The city of Ambroy, on the planet Halma, is a place best described as "medieval Stalinist" with secret police, remote lords in their Eyries, powerful nepotistic guilds, and a welfare and taxation system which seems fine when you think about it, except for the fact that the game is rigged and no one is in fact paid anything like what they worth. On this world, incredible craftsmen produce priceless works of art, unknowing all the while. It's a depressing and bleak place, but that's not the worst of it, as it turns out.
You can argue that Jack Vance doesn't write "science-fiction" but rather social satire that just happens to have aliens and spaceships in it. The story here is really in the telling, and a plot summary is largely a waste of time, and probably misleading as well. Ghyl Tarvoke is our hero: we see his relationship with his father (but there is no maternal relationship at all) and how that shaped him into becoming a thief, pirate, scholar and revolutionary (remember that any plot descriptions are misleading, even if literally true).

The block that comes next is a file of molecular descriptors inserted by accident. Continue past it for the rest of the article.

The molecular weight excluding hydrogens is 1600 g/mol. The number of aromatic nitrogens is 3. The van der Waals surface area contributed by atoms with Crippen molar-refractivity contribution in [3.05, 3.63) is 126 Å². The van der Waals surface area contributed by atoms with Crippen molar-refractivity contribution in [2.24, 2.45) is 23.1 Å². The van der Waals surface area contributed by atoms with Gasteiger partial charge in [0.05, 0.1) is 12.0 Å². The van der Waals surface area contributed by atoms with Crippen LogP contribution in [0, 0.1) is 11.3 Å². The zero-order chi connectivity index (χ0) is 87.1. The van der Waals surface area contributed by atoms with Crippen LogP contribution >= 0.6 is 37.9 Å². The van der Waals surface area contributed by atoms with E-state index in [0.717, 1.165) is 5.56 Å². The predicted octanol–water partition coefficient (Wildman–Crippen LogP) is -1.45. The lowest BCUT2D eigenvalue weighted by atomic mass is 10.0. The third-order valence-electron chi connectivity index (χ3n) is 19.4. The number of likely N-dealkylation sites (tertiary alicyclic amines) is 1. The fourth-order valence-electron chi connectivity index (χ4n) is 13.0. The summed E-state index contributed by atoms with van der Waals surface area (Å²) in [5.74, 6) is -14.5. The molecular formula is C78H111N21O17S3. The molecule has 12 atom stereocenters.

Vance here is writing a story about human nature, people and their follies and foibles, as well as about power structures and unquestioning obediance to "how things have always been" (the religion involving "leaping" to some end never made clear, is both superb and confounding). There is action and contemplation in equal measure; one can read this on a few levels and enjoy it on all of them. This is a really accessable starting point for Vance - short and yet complex, with a style unmistakely unique that leads you deeper and deeper into the tale. Go read some of the sample above, and if you like it, you could do a lot worse than buy it.